3. Another best practice that I observed was students building a community of learners who participated in activities together with a shared understanding about what they were doing and what it meant to them. In each of the assignments, everyone was a teacher/learner. They shared what they knew about computer technology. Those students who brought presentation software knowledge with them helped those who were not as experienced. For example, one student was able to demonstrate the answer to the question, "How do you add sound?" They created opportunities to expand both the individual student's and the group's knowledge base, whether it was about technical skills or curricular content, participated in decision-making, took risks without fear of failure, developed expertise, experienced a variety of activities, and worked on interdependent projects with others. For my students, such collaboration fostered the potential to think reflectively, to think critically, and to become motivated to learn independently throughout their lives. The new users of Corel Presentations helped each other with problems, questions, and decisions. Students who were working with partners shared their expertise with each other. For example, two students working together on their activity identified each other's strengths, thus, placing one as the Corel Presentations technical adviser and the other, who had a better command of the writing process, as the writer of the text. Using computers during co-operative learning within our project-based environment offered many benefits to my students, such as greater quantity and quality of daily achievement, more successful problem-solving, more task-related student-to-student interaction, and increased control over their own learning. The community of learners in my classroom was not just about activities external to the classroom, but also about me as their teacher being a learner in the process also, and helping students recognize each other as technical experts. I did not allow my own lack of knowledge about technology to hinder them. I felt confident in knowing that most students learned to manipulate the computer quickly and we would help each other to learn. I told the students, "If we had waited until I had learned enough to teach it, we would not have done it." I liked being able to show them that I was a learner like they were and that we could teach each other. Throughout a project, their questions challenged me continually to broaden my knowledge base about computer technology. Learning and participation in this community was intertwined. Collaborative activities were a natural fit as an effective learning strategy. Project-based activities using technology provided the perfect context for students to work together and to capitalize on their strengths, whether curricular or technical, to develop teamwork skills, and to scaffold learning. For example, groups of three or four students gathered together to brainstorm in a session prior to starting on their group project. They also shared and divided the activity in such a way that all group members had work responsibilities so that each student had individual time with different technologies. Student experts surfaced in this type of environment and coached each other on a particular piece of software or participated in peer editing.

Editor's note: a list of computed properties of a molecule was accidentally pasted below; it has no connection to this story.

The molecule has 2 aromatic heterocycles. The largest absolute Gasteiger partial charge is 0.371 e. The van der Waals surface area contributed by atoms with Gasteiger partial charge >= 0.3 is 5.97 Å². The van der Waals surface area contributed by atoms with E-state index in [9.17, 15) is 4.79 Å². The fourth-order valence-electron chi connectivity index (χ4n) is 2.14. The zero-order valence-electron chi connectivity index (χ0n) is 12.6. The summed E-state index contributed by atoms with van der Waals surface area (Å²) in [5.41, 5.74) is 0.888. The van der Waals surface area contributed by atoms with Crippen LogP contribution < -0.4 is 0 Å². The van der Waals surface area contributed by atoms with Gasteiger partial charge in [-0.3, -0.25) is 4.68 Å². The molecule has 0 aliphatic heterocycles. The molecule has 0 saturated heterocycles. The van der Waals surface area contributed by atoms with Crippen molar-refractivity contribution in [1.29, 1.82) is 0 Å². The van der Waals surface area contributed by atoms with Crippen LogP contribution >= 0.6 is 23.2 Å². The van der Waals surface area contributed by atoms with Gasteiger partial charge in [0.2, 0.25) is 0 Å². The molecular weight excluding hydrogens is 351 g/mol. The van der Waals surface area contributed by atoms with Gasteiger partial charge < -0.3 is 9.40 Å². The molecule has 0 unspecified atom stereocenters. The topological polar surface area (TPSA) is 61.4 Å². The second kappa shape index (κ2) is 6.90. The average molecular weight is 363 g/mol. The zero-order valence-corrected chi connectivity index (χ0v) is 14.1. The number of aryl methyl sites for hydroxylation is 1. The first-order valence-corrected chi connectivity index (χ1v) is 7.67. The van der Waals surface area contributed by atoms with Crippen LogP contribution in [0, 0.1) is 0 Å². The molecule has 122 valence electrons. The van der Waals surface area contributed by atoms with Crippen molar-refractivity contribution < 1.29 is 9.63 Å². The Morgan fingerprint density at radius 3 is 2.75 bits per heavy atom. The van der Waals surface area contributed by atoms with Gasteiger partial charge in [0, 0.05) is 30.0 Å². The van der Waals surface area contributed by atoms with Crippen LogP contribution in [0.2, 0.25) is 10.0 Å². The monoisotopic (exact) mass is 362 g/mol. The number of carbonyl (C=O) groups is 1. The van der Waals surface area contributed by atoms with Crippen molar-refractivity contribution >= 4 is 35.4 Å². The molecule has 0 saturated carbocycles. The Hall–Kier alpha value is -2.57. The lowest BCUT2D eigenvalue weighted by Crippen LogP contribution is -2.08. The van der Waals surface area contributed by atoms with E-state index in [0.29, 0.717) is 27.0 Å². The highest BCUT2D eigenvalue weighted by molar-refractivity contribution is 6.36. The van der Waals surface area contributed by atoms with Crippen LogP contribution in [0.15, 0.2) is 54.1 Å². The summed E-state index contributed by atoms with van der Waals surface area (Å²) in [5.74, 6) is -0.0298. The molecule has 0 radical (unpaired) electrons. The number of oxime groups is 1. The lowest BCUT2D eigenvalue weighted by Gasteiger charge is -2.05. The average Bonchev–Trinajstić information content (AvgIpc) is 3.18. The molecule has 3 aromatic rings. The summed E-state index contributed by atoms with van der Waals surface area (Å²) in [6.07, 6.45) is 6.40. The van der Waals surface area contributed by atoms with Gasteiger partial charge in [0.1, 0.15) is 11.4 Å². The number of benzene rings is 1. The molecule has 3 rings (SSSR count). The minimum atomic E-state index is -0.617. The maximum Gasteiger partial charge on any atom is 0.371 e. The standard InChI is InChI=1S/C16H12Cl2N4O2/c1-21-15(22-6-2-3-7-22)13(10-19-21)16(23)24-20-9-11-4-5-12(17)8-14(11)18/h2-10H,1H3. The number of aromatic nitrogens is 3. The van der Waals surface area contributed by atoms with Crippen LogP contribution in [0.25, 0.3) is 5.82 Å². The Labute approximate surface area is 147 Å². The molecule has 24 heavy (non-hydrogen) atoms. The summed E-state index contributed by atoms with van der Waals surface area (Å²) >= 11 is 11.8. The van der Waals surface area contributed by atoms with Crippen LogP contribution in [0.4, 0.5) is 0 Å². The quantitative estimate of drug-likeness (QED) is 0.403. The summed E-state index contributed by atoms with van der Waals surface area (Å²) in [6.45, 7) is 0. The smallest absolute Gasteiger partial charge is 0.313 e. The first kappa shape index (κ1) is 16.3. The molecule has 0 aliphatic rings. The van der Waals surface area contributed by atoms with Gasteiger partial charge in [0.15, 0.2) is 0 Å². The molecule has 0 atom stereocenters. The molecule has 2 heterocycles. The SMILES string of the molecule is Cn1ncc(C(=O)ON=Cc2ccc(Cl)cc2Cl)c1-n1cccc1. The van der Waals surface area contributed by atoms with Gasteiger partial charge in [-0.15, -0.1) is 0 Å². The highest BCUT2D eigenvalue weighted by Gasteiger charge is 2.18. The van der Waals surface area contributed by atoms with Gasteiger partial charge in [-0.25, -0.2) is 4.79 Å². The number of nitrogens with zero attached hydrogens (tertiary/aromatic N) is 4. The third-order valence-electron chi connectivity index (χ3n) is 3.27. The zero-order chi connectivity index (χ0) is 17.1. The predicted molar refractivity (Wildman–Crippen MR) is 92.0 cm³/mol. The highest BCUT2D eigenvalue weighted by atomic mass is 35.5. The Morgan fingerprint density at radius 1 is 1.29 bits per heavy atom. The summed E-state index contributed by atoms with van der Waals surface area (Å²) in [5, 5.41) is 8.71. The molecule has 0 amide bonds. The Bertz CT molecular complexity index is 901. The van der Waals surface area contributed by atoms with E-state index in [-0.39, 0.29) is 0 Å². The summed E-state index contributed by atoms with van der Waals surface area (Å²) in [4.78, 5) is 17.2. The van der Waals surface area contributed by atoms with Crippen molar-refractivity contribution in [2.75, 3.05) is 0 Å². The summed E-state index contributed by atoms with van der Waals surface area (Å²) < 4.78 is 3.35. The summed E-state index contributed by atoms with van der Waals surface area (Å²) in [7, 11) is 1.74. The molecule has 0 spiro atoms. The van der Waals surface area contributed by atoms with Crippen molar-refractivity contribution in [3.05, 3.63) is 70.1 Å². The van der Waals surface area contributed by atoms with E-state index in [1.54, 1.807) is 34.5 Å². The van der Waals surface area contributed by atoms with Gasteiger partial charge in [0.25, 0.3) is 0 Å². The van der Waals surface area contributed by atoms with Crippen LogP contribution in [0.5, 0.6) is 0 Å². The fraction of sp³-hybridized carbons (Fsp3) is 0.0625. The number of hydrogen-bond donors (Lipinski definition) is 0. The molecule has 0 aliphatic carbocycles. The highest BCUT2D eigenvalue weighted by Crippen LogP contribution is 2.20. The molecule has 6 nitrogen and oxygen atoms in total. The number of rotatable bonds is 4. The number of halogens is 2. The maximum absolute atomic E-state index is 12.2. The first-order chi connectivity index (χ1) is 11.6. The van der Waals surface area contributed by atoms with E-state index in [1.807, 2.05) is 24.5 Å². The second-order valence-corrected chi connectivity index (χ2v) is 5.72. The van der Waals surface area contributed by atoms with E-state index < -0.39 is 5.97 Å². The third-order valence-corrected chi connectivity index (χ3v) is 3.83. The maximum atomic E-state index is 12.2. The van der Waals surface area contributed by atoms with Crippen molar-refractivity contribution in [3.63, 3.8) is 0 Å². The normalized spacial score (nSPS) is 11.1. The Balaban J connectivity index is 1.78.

4. During technology-connected assignments, learning was regularly and systematically scaffolded for my students within the continuum between their actual and potential capability. Using this method, each student was provided with some type of assistance to complete an activity or learn a concept. Gradually, the scaffold was removed until the student was doing this on her own. The scaffolding strategies used in conjunction with technology included bookmarking websites, providing written directions for computer-related activities, graphic organizers, note-taking guides to use while gathering information from on-line resources, verbal reminders, and peer tutoring.

5. Another best practice related to integrating technology was the use of multiple hard and soft technologies. In answer to the question "What were the best practices to integrate new technologies to improve and enhance student learning?", findings from this study indicated that frequent computer usage combined with various uses of technology tied to student-relevant project-based learning strategies constituted best practices as related to technology integration . The most interesting and innovative uses of technology took place where multiple uses of technology were implemented; where technology integration was not limited to a narrow set of technology tools, but rather a variety of tools in relation to learning goals were chosen. These included soft technologies such as the Internet, Corel Presentations, word processors, graphics programs, spreadsheets, databases, and multimedia software. They also included hard technologies such as a digital camera, scanner, computers, printers, and a LCD projector.